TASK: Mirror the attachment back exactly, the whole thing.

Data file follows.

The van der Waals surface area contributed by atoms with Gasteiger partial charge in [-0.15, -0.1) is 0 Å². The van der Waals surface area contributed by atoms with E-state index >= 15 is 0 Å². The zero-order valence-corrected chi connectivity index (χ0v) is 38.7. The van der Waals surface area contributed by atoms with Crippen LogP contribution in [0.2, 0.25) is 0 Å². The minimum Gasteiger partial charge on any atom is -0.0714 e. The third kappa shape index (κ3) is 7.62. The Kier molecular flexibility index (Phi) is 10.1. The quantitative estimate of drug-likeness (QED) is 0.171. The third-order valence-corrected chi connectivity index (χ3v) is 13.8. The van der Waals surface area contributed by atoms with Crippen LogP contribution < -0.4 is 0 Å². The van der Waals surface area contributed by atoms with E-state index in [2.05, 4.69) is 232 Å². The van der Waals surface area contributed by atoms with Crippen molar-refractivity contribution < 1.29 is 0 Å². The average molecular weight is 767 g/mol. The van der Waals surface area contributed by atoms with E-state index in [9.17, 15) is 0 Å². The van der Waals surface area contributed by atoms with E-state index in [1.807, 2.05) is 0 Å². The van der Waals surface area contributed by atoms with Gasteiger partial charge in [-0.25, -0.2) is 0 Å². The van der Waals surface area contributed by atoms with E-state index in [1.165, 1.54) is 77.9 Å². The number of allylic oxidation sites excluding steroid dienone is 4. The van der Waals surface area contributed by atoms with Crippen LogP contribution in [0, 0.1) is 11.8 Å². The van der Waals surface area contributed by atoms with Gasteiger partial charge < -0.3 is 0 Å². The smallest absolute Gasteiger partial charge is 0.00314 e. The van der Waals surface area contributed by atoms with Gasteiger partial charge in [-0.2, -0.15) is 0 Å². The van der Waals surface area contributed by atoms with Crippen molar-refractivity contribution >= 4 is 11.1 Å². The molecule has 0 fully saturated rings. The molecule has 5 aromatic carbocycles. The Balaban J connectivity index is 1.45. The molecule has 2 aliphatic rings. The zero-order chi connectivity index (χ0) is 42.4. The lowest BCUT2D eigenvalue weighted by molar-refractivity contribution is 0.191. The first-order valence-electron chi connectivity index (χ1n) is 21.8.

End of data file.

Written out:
The van der Waals surface area contributed by atoms with Gasteiger partial charge in [-0.15, -0.1) is 0 Å². The van der Waals surface area contributed by atoms with E-state index >= 15 is 0 Å². The zero-order valence-corrected chi connectivity index (χ0v) is 38.7. The van der Waals surface area contributed by atoms with Crippen LogP contribution in [0.2, 0.25) is 0 Å². The minimum Gasteiger partial charge on any atom is -0.0714 e. The third kappa shape index (κ3) is 7.62. The Kier molecular flexibility index (Phi) is 10.1. The quantitative estimate of drug-likeness (QED) is 0.171. The third-order valence-corrected chi connectivity index (χ3v) is 13.8. The van der Waals surface area contributed by atoms with Crippen LogP contribution < -0.4 is 0 Å². The van der Waals surface area contributed by atoms with E-state index in [2.05, 4.69) is 232 Å². The van der Waals surface area contributed by atoms with Crippen molar-refractivity contribution < 1.29 is 0 Å². The average molecular weight is 767 g/mol. The van der Waals surface area contributed by atoms with E-state index in [9.17, 15) is 0 Å². The van der Waals surface area contributed by atoms with E-state index in [1.807, 2.05) is 0 Å². The van der Waals surface area contributed by atoms with Gasteiger partial charge in [-0.25, -0.2) is 0 Å². The van der Waals surface area contributed by atoms with E-state index in [1.165, 1.54) is 77.9 Å². The number of allylic oxidation sites excluding steroid dienone is 4. The van der Waals surface area contributed by atoms with Crippen LogP contribution in [0, 0.1) is 11.8 Å². The van der Waals surface area contributed by atoms with Gasteiger partial charge < -0.3 is 0 Å². The smallest absolute Gasteiger partial charge is 0.00314 e. The van der Waals surface area contributed by atoms with Gasteiger partial charge in [-0.2, -0.15) is 0 Å². The van der Waals surface area contributed by atoms with Crippen molar-refractivity contribution >= 4 is 11.1 Å². The molecule has 0 fully saturated rings. The molecule has 5 aromatic carbocycles. The Balaban J connectivity index is 1.45. The molecule has 2 aliphatic rings. The zero-order chi connectivity index (χ0) is 42.4. The lowest BCUT2D eigenvalue weighted by molar-refractivity contribution is 0.191. The first-order valence-electron chi connectivity index (χ1n) is 21.8.